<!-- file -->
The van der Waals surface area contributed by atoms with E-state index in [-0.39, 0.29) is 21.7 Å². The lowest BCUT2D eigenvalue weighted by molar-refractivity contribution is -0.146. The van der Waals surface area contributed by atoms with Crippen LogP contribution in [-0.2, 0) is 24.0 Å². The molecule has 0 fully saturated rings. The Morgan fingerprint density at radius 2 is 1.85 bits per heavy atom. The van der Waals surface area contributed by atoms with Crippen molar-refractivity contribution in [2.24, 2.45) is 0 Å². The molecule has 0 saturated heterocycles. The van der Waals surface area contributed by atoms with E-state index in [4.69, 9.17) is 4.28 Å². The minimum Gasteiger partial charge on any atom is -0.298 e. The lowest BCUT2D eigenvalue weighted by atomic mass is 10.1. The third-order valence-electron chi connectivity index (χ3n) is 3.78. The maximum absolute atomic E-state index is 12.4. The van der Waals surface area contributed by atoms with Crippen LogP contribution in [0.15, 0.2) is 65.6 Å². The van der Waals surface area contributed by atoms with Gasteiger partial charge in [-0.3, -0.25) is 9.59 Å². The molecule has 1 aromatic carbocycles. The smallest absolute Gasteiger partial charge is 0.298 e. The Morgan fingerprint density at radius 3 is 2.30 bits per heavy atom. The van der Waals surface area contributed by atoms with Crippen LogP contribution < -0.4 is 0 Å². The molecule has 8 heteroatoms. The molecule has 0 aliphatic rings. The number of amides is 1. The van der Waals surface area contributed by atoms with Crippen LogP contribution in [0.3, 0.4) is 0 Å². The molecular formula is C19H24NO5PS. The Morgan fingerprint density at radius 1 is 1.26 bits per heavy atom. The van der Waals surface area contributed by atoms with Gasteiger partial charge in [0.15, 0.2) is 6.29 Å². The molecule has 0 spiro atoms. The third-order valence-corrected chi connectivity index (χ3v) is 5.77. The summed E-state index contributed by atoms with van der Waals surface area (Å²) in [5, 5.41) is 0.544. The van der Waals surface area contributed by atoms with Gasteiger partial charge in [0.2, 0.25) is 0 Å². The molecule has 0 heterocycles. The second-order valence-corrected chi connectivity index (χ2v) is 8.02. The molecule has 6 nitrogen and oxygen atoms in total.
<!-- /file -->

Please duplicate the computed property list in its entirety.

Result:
The van der Waals surface area contributed by atoms with E-state index in [-0.39, 0.29) is 21.7 Å². The lowest BCUT2D eigenvalue weighted by molar-refractivity contribution is -0.146. The van der Waals surface area contributed by atoms with Crippen LogP contribution in [-0.2, 0) is 24.0 Å². The molecule has 0 fully saturated rings. The Morgan fingerprint density at radius 2 is 1.85 bits per heavy atom. The van der Waals surface area contributed by atoms with Crippen molar-refractivity contribution in [2.24, 2.45) is 0 Å². The molecule has 0 saturated heterocycles. The van der Waals surface area contributed by atoms with E-state index in [4.69, 9.17) is 4.28 Å². The minimum Gasteiger partial charge on any atom is -0.298 e. The lowest BCUT2D eigenvalue weighted by atomic mass is 10.1. The third-order valence-electron chi connectivity index (χ3n) is 3.78. The maximum absolute atomic E-state index is 12.4. The van der Waals surface area contributed by atoms with Crippen LogP contribution in [0.15, 0.2) is 65.6 Å². The van der Waals surface area contributed by atoms with Gasteiger partial charge in [-0.3, -0.25) is 9.59 Å². The molecule has 1 aromatic carbocycles. The smallest absolute Gasteiger partial charge is 0.298 e. The Morgan fingerprint density at radius 3 is 2.30 bits per heavy atom. The van der Waals surface area contributed by atoms with Crippen LogP contribution < -0.4 is 0 Å². The molecule has 8 heteroatoms. The molecule has 0 aliphatic rings. The number of amides is 1. The van der Waals surface area contributed by atoms with Crippen LogP contribution in [0.3, 0.4) is 0 Å². The molecular formula is C19H24NO5PS. The Morgan fingerprint density at radius 1 is 1.26 bits per heavy atom. The van der Waals surface area contributed by atoms with Gasteiger partial charge in [0.15, 0.2) is 6.29 Å². The molecule has 0 spiro atoms. The third-order valence-corrected chi connectivity index (χ3v) is 5.77. The summed E-state index contributed by atoms with van der Waals surface area (Å²) in [5, 5.41) is 0.544. The van der Waals surface area contributed by atoms with Gasteiger partial charge in [0.2, 0.25) is 0 Å². The molecule has 0 heterocycles. The second-order valence-corrected chi connectivity index (χ2v) is 8.02. The molecule has 6 nitrogen and oxygen atoms in total.